Streets are made for walk­ing

HT Estates - - HTESTATES - Skye Dun­can and Seth Solomonow

Fpeo­ple who take the bus, walk or ride bikes is great for lo­cal busi­ness, sup­port­ing neigh­bour­hoods and a healthy civic life and the peo­ple who ac­tu­ally use them to­day, rather than self-ful­fill­ing pro­jec­tions of fu­ture car traf­fic.

They make peo­ple’s lives bet­ter, less stress­ful, and longer.They also rep­re­sent i mpor­tant i nvest­ments in a city’s long- term sustainability. Maybe that’s why they’re so pop­u­lar: In­de­pen­dent polls found that a wide ma­jor­ity num­bers of New York­ers sup­ported the changes, and to­day are de­mand­ing even more in­ter­ven­tions in neigh­bour­hoods across the city.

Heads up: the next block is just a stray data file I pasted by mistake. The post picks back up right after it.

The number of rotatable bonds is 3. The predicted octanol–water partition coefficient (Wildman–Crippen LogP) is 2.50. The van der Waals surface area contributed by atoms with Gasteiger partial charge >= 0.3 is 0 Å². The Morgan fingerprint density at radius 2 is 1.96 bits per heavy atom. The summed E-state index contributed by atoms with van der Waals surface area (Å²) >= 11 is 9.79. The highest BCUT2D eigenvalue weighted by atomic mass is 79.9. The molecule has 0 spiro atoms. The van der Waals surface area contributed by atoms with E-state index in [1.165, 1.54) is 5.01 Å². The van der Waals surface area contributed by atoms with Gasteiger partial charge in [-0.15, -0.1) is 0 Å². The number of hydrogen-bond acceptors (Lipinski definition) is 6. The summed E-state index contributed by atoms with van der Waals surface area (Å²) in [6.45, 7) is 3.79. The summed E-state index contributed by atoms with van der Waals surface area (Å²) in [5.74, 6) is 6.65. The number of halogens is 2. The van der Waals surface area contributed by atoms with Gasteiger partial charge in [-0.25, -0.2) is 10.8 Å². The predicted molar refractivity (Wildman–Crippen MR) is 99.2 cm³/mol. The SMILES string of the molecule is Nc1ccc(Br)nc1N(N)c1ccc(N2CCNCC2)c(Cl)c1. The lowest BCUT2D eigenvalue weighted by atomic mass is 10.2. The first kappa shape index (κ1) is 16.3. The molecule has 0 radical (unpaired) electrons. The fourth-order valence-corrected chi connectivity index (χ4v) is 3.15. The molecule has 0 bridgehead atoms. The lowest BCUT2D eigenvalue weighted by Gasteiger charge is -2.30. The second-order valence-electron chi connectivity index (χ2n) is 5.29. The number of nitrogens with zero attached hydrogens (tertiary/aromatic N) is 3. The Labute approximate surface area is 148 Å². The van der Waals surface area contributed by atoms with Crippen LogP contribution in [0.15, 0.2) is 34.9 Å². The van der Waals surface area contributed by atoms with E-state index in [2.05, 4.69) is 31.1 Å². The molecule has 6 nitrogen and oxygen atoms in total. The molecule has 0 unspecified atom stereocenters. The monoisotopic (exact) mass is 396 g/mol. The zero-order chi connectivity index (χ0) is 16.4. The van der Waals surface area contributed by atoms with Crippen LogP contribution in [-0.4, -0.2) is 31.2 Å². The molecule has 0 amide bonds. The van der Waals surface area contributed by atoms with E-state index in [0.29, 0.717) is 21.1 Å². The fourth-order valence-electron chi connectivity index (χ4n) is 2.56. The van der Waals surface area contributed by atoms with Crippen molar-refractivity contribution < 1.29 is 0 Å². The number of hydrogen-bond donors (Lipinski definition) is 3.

The good news is that re­claim­ing and re­design­ing streets is no longer a tech­ni­cal is­sue, it’s a mat­ter of will. Af­ter decades of de­sign paral­y­sis caused by out-of-date traf­fic man­u­als, the in­no­va­tive de­sign prin­ci­ples from New York City and other cities have been dis­tilled by NACTO (the Na­tional As­so­ci­a­tion of City Trans­porta­tion Of­fi­cials, a con­sor­tium of city gov­ern­ments chang­ing their streets) into the Ur­ban Street De­sign Guide.

These guide­lines have been recog­nised by fed­eral, state and lo­cal gov­ern­ments, giv­ing cities a new play­book for plan­ning streets that ac­com­mo­date ev­ery­one, not just those who are driv­ing.

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